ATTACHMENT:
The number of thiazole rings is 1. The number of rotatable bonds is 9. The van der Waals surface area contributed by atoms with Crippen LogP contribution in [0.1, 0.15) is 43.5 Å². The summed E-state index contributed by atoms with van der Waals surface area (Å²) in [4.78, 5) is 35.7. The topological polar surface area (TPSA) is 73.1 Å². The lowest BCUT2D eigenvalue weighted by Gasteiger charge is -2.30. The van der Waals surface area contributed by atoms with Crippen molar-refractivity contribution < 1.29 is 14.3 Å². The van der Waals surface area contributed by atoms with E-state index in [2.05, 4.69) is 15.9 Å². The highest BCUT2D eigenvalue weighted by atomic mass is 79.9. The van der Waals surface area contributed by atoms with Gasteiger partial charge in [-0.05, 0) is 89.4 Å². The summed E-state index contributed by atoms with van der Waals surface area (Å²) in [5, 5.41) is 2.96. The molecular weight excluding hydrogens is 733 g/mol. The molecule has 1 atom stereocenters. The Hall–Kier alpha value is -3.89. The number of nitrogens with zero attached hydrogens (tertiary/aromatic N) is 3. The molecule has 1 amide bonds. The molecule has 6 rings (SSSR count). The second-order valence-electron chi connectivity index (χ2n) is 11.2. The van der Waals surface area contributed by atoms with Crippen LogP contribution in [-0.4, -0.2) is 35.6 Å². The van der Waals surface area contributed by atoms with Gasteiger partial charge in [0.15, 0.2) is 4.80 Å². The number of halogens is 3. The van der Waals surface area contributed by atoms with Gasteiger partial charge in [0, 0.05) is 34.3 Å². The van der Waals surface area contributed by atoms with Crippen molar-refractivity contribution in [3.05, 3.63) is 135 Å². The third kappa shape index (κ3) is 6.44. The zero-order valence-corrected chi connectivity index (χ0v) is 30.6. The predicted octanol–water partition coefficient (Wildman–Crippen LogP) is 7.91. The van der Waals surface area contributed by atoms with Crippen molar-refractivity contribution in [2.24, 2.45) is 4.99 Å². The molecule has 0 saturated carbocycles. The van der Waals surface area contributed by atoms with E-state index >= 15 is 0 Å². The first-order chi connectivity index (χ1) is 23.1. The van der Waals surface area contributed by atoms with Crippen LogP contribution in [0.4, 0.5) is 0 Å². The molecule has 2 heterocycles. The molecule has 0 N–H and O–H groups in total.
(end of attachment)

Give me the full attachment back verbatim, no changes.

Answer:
The number of thiazole rings is 1. The number of rotatable bonds is 9. The van der Waals surface area contributed by atoms with Crippen LogP contribution in [0.1, 0.15) is 43.5 Å². The summed E-state index contributed by atoms with van der Waals surface area (Å²) in [4.78, 5) is 35.7. The topological polar surface area (TPSA) is 73.1 Å². The lowest BCUT2D eigenvalue weighted by Gasteiger charge is -2.30. The van der Waals surface area contributed by atoms with Crippen molar-refractivity contribution < 1.29 is 14.3 Å². The van der Waals surface area contributed by atoms with E-state index in [2.05, 4.69) is 15.9 Å². The highest BCUT2D eigenvalue weighted by atomic mass is 79.9. The van der Waals surface area contributed by atoms with Gasteiger partial charge in [-0.05, 0) is 89.4 Å². The summed E-state index contributed by atoms with van der Waals surface area (Å²) in [5, 5.41) is 2.96. The molecular weight excluding hydrogens is 733 g/mol. The molecule has 1 atom stereocenters. The Hall–Kier alpha value is -3.89. The number of nitrogens with zero attached hydrogens (tertiary/aromatic N) is 3. The molecule has 1 amide bonds. The molecule has 6 rings (SSSR count). The second-order valence-electron chi connectivity index (χ2n) is 11.2. The van der Waals surface area contributed by atoms with Crippen LogP contribution in [-0.4, -0.2) is 35.6 Å². The van der Waals surface area contributed by atoms with Gasteiger partial charge in [0.15, 0.2) is 4.80 Å². The number of halogens is 3. The van der Waals surface area contributed by atoms with Gasteiger partial charge in [0, 0.05) is 34.3 Å². The van der Waals surface area contributed by atoms with Crippen molar-refractivity contribution in [3.05, 3.63) is 135 Å². The third kappa shape index (κ3) is 6.44. The zero-order valence-corrected chi connectivity index (χ0v) is 30.6. The predicted octanol–water partition coefficient (Wildman–Crippen LogP) is 7.91. The van der Waals surface area contributed by atoms with Crippen molar-refractivity contribution in [2.24, 2.45) is 4.99 Å². The molecule has 0 saturated carbocycles. The van der Waals surface area contributed by atoms with E-state index >= 15 is 0 Å². The first-order chi connectivity index (χ1) is 23.1. The van der Waals surface area contributed by atoms with Crippen LogP contribution in [0.4, 0.5) is 0 Å². The molecule has 2 heterocycles. The molecule has 0 N–H and O–H groups in total.